1) In a similar spirit to your own example, here is a necessary condition for a sheaf of abelian groups $\mathscr{F}$ to be an $\mathcal{O}_X$-module for *some* scheme structure on $X$:

For each point $x \in X$, the stalk $\mathscr{F}_x$ has to admit a module structure over a local ring.

This is not too explicit, so one can replace "has to admit a module structure over a local ring" by some more concrete condition: the one that comes to mind is

Torsion part of $\mathscr{F}_x$ has to be a $p$-power torsion for a prime $p$ (in fact, $\mathscr{F}_x$ has to be uniquely $\ell$-divisible for every prime $\ell \neq p$)

Although this has no ambition of being close to sufficient, it already excludes a lot of sheaves (locally constant sheaves with a not-$p$-power torsion, for example).

2) The following necessary condition is somewhat similar, but this time it is an honest criterion for being quasi-coherent. The drawback is that it seems hard to check in general. One can use the fact is that for a quasi-coherent sheaf $\widetilde{M}$ on $X=\mathrm{Spec}\,R$, the canonical maps $\widetilde{M}(X) \rightarrow \widetilde{M}_x$ and $\widetilde{M}(X)\rightarrow \widetilde{M}(D_f)$ are localization morphisms. This property can be somewhat-accurately described without referencing the ring $R$, i.e. purely in language of sheaves of abelian groups, in the following way.

**Lemma.** Given an $R$-module $M$, where $R$ is a commutative ring, for $r \in R$ denote $r_M=[r\cdot -]|_M,$ i.e. the endomorphism of the abelian group $M$ given by multiplication by $r$ on $M$. For $S \subseteq R$ multiplicative set, denote $S_M=\{r_M\;|\; r \in S\}$. Then $M \rightarrow S^{-1}M(=M\otimes_RS^{-1}R)$ and $M \rightarrow S_M^{-1}M=M\otimes_{\mathbb{Z}[S_M]}S_M^{-1}\mathbb{Z}[S_M]$ are canonically isomorphic (as objects in the coslice category $M/\mathsf{Ab}$).

Call a map of abelian groups $M \rightarrow N$ *endo-localization* if $N$ is of the form $N=S_M^{-1}M$ for some subset $S_M \subseteq \mathrm{End}(M)$ of pairwise commuting endomorphisms (and the map $M \rightarrow N$ agrees with the localization map). Then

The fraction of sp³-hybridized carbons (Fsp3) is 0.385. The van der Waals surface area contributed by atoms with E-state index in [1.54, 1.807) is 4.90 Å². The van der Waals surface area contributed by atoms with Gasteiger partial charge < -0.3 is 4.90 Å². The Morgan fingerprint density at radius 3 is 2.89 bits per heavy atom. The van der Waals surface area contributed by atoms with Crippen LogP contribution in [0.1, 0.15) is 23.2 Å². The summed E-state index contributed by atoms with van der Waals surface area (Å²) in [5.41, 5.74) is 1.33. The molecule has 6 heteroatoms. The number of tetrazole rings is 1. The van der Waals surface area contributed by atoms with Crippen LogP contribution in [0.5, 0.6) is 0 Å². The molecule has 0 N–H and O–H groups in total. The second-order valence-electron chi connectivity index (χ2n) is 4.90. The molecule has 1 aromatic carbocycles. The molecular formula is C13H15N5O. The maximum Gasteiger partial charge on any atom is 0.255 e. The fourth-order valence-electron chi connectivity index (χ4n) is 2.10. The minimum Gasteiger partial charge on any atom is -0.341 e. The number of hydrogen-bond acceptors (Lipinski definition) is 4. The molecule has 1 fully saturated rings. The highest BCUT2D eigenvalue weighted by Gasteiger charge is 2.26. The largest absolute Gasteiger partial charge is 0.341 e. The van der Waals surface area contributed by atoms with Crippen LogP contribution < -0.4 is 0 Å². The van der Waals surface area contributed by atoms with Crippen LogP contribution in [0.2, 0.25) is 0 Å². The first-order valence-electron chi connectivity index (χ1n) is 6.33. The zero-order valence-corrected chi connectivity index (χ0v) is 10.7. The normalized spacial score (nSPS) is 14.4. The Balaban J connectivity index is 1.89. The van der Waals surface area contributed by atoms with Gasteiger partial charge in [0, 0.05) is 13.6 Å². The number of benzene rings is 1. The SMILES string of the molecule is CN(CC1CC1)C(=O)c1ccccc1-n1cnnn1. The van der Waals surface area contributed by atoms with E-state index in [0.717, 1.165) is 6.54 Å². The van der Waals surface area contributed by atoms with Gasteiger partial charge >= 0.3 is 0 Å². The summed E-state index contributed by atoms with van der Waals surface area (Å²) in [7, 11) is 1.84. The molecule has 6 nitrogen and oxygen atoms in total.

If $\mathscr{F}$ is a sheaf of Abelian groups on $X$ that is a quasi-coherent sheaf with respect to some affine scheme structure on $X$, then

Each of the maps to stalks $\mathscr{F}(X) \rightarrow \mathscr{F}_x$ is an endo-localization, with respect to multiplicative set of endomorphism containing (multiplication by) all but possibly one prime.

There is a basis of open sets $\{U_i\}_i$ of $X$containing $X$ such that $\mathscr{F}(U_i) \rightarrow \mathscr{F}(U_j)$ is an endo-localization whenever $U_j \subseteq U_i.$ with respect to multiplicative set generated by a single endomorphism.

**Proof of Lemma:** Both sides are/can be interpreted as:

1)$R$-modules on which $S$ acts by isomorphisms (and $R$-module map to it): For $ S_M^{-1}M$, the module structure is given on the left-hand side, i.e. $r(m\otimes f)=(rm)\otimes f$, and this makes the map $M \rightarrow S_M^{-1}M$ an $R$-module homomorphism. Also for $r \in S,$ $r(m\otimes f)=r_M(m)\otimes f=m \otimes r_Mf,$
showing that $r$ acts by isomorphism on $S_M^{-1}M$ (with the unique preimage to $\sum_i(m_i \otimes f_i)$ given by $\sum_i(m_i \otimes r_M^{-1}f_i)$).

2) $\mathbb{Z}[S_M]$-modules on which $S_M$ acts by isomorphisms: For $ S^{-1}M=M\otimes S^{-1}R$, let $S_M$ act on the left factor, and use $r_M(m\otimes f)=(r_M(m))\otimes f)=rm\otimes f=m\otimes rf$

Now use the universal properties of $S^{-1}M, S_M^{-1}M$ with respect to 1) and 2), resp., to conclude that these are canonically isomorphic.

anyfield. This just doesn't feel like the right question to be asking. $\endgroup$ – Tim Campion Apr 14 '19 at 17:23